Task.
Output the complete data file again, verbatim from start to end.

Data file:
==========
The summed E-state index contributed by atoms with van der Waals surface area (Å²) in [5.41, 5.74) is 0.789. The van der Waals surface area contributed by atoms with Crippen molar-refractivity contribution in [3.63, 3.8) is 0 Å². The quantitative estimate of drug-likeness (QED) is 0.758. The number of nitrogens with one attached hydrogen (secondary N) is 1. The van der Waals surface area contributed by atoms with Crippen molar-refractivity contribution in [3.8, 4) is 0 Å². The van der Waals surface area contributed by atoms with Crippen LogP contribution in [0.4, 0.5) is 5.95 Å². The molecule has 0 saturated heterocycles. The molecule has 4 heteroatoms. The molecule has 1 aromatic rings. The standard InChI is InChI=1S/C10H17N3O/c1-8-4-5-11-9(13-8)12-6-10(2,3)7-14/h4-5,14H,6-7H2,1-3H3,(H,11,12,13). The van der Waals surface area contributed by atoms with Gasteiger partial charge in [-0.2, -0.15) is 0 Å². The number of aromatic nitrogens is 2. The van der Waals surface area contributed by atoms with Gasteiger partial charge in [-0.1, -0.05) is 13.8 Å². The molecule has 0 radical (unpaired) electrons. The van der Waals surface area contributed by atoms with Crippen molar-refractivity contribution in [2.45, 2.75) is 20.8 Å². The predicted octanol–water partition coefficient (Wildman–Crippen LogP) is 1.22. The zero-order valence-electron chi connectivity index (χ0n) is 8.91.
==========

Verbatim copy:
The summed E-state index contributed by atoms with van der Waals surface area (Å²) in [5.41, 5.74) is 0.789. The van der Waals surface area contributed by atoms with Crippen molar-refractivity contribution in [3.63, 3.8) is 0 Å². The quantitative estimate of drug-likeness (QED) is 0.758. The number of nitrogens with one attached hydrogen (secondary N) is 1. The van der Waals surface area contributed by atoms with Crippen molar-refractivity contribution in [3.8, 4) is 0 Å². The van der Waals surface area contributed by atoms with Crippen LogP contribution in [0.4, 0.5) is 5.95 Å². The molecule has 0 saturated heterocycles. The molecule has 4 heteroatoms. The molecule has 1 aromatic rings. The standard InChI is InChI=1S/C10H17N3O/c1-8-4-5-11-9(13-8)12-6-10(2,3)7-14/h4-5,14H,6-7H2,1-3H3,(H,11,12,13). The van der Waals surface area contributed by atoms with Gasteiger partial charge in [-0.2, -0.15) is 0 Å². The number of aromatic nitrogens is 2. The van der Waals surface area contributed by atoms with Gasteiger partial charge in [-0.1, -0.05) is 13.8 Å². The molecule has 0 radical (unpaired) electrons. The van der Waals surface area contributed by atoms with Crippen molar-refractivity contribution in [2.45, 2.75) is 20.8 Å². The predicted octanol–water partition coefficient (Wildman–Crippen LogP) is 1.22. The zero-order valence-electron chi connectivity index (χ0n) is 8.91.